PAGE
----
Strolen\s Citadel content. 
Megan Sharwan
NPCs  (Extras)   (Knowledge/Lore)
Silveressa's comment on 2010-12-23 11:15 AM
Update: Added in a few plot new rp notes and plot hooks involving humanis policlubs and joy girls/boys. Go to Comment
Megan Sharwan
NPCs  (Extras)   (Knowledge/Lore)
Silveressa's comment on 2010-12-23 12:48 PM


@Dossta:



 



It's integral to the setting. Basically humanity was all humans until a virus, combined with the reawakening of magic across the world caused a % of humans to mutate into either Dwarves, Orcs, Trolls, or Elves.



The history of the setting goes on to mention that occasionally two parents one race will give birth to a child of a completely different race due to latent genes. (referred to as "spike babies.")



There's also a small % of people that undergo mutation during puberty from human to a different race because of the same latent genes.



I'll see about working a brief "as you know Watson" explanation into the back story for readers unfamiliar with the setting, thanks for the suggestion.


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Megan Sharwan
NPCs  (Extras)   (Knowledge/Lore)
Silveressa's comment on 2010-12-23 12:53 PM
Update: Add in an explanation of "spike babies" into the history text. Go to Comment
Megan Sharwan
NPCs  (Extras)   (Knowledge/Lore)
Silveressa's comment on 2014-04-09 01:21 AM
Update: Fixed the formatting, so hopefully it's easier to read and more pleasing to the eye. Go to Comment
Megan Sharwan
NPCs  (Extras)   (Knowledge/Lore)
Silveressa's comment on 2014-04-08 05:23 PM
Aye, this one got messed up from editing, or during a sit update, I'll give it an overhaul and fix the errors in the next day or so, thanks for bringing them to my attention. Go to Comment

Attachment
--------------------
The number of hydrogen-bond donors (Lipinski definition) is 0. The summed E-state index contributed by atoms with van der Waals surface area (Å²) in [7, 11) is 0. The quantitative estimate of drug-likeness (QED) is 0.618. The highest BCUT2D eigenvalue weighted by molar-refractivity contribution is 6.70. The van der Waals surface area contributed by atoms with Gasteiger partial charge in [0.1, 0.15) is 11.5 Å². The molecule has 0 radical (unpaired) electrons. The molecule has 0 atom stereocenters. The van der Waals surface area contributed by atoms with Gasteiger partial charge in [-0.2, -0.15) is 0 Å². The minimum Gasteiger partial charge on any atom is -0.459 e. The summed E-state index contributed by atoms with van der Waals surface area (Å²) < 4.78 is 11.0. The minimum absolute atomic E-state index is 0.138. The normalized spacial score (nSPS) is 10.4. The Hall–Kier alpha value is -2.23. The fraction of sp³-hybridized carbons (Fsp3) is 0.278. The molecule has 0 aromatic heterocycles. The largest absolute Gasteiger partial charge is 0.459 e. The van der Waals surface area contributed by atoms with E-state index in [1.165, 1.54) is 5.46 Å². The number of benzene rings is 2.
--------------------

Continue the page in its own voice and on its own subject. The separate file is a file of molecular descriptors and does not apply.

Megan Sharwan
NPCs  (Extras)   (Knowledge/Lore)
Dossta's comment on 2010-12-23 12:25 PM


I like her.  Like Siren said, she's pretty standard fare, but the back-story was a well-written and enjoyable read.  The main issue I have with this piece is probably inherent in the setting, but . . . how can a pair of elves produce a human child?  That really messes with my suspension of disbelief.  Was she really switched at birth?  Adopted, but her parents didn't want to admit it later?  Some explanation there would be helpful.


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Megan Sharwan
NPCs  (Extras)   (Knowledge/Lore)
Dossta's comment on 2010-12-23 01:11 PM
Ah, now I see. Those two lines helped a lot, so thanks for the update. Go to Comment
The Majestic Silver Oak
Lifeforms  (Flora)   (City/ Ruin)
Strolen's comment on 2010-12-25 01:47 PM


Nice tree/town legend. I especially like the hook that if the emperor finds out about the tree and the history that he will do what he can to destroy it. Has great plot hook written all over it! Not sure that it will help his image though.


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The Majestic Silver Oak
Lifeforms  (Flora)   (City/ Ruin)
Cheka Man's comment on 2010-12-23 07:56 AM